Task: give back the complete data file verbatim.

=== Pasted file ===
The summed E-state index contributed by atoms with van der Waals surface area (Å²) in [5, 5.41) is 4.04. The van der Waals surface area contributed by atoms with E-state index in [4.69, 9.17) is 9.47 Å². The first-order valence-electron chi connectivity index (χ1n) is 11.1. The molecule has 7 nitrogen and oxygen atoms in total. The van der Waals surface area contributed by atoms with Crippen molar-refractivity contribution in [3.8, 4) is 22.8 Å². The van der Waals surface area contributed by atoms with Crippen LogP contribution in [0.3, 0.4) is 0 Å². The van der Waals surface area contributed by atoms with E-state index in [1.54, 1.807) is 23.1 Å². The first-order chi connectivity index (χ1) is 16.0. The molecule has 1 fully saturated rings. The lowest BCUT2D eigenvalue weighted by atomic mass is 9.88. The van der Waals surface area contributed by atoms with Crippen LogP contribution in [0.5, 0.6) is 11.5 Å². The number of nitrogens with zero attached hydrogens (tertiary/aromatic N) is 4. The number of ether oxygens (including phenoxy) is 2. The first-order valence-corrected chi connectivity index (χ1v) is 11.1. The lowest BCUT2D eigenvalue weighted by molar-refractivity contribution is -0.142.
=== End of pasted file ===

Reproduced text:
The summed E-state index contributed by atoms with van der Waals surface area (Å²) in [5, 5.41) is 4.04. The van der Waals surface area contributed by atoms with E-state index in [4.69, 9.17) is 9.47 Å². The first-order valence-electron chi connectivity index (χ1n) is 11.1. The molecule has 7 nitrogen and oxygen atoms in total. The van der Waals surface area contributed by atoms with Crippen molar-refractivity contribution in [3.8, 4) is 22.8 Å². The van der Waals surface area contributed by atoms with Crippen LogP contribution in [0.3, 0.4) is 0 Å². The van der Waals surface area contributed by atoms with E-state index in [1.54, 1.807) is 23.1 Å². The first-order chi connectivity index (χ1) is 16.0. The molecule has 1 fully saturated rings. The lowest BCUT2D eigenvalue weighted by atomic mass is 9.88. The van der Waals surface area contributed by atoms with Crippen LogP contribution in [0.5, 0.6) is 11.5 Å². The number of nitrogens with zero attached hydrogens (tertiary/aromatic N) is 4. The number of ether oxygens (including phenoxy) is 2. The first-order valence-corrected chi connectivity index (χ1v) is 11.1. The lowest BCUT2D eigenvalue weighted by molar-refractivity contribution is -0.142.